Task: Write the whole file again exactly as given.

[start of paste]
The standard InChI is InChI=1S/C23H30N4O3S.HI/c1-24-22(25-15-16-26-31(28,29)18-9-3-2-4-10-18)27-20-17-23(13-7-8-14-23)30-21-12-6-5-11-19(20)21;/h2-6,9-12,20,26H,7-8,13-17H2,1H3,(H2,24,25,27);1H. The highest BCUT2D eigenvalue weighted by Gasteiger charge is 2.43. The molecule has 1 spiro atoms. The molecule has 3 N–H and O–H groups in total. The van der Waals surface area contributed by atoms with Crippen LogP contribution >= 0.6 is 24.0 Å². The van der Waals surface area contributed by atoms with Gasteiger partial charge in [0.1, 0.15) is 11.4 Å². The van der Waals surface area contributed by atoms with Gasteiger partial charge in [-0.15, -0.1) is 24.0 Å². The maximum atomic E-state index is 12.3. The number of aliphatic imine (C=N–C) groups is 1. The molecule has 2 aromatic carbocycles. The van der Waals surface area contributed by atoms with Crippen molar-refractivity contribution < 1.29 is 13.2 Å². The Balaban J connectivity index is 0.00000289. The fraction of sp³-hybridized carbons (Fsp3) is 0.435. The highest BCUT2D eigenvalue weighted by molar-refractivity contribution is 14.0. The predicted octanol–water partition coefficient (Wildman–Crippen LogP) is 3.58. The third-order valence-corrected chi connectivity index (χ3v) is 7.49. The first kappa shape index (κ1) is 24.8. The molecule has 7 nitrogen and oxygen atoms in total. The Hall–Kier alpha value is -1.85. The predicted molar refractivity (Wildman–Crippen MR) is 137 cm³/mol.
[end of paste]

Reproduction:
The standard InChI is InChI=1S/C23H30N4O3S.HI/c1-24-22(25-15-16-26-31(28,29)18-9-3-2-4-10-18)27-20-17-23(13-7-8-14-23)30-21-12-6-5-11-19(20)21;/h2-6,9-12,20,26H,7-8,13-17H2,1H3,(H2,24,25,27);1H. The highest BCUT2D eigenvalue weighted by Gasteiger charge is 2.43. The molecule has 1 spiro atoms. The molecule has 3 N–H and O–H groups in total. The van der Waals surface area contributed by atoms with Crippen LogP contribution >= 0.6 is 24.0 Å². The van der Waals surface area contributed by atoms with Gasteiger partial charge in [0.1, 0.15) is 11.4 Å². The van der Waals surface area contributed by atoms with Gasteiger partial charge in [-0.15, -0.1) is 24.0 Å². The maximum atomic E-state index is 12.3. The number of aliphatic imine (C=N–C) groups is 1. The molecule has 2 aromatic carbocycles. The van der Waals surface area contributed by atoms with Crippen molar-refractivity contribution < 1.29 is 13.2 Å². The Balaban J connectivity index is 0.00000289. The fraction of sp³-hybridized carbons (Fsp3) is 0.435. The highest BCUT2D eigenvalue weighted by molar-refractivity contribution is 14.0. The predicted octanol–water partition coefficient (Wildman–Crippen LogP) is 3.58. The third-order valence-corrected chi connectivity index (χ3v) is 7.49. The first kappa shape index (κ1) is 24.8. The molecule has 7 nitrogen and oxygen atoms in total. The Hall–Kier alpha value is -1.85. The predicted molar refractivity (Wildman–Crippen MR) is 137 cm³/mol.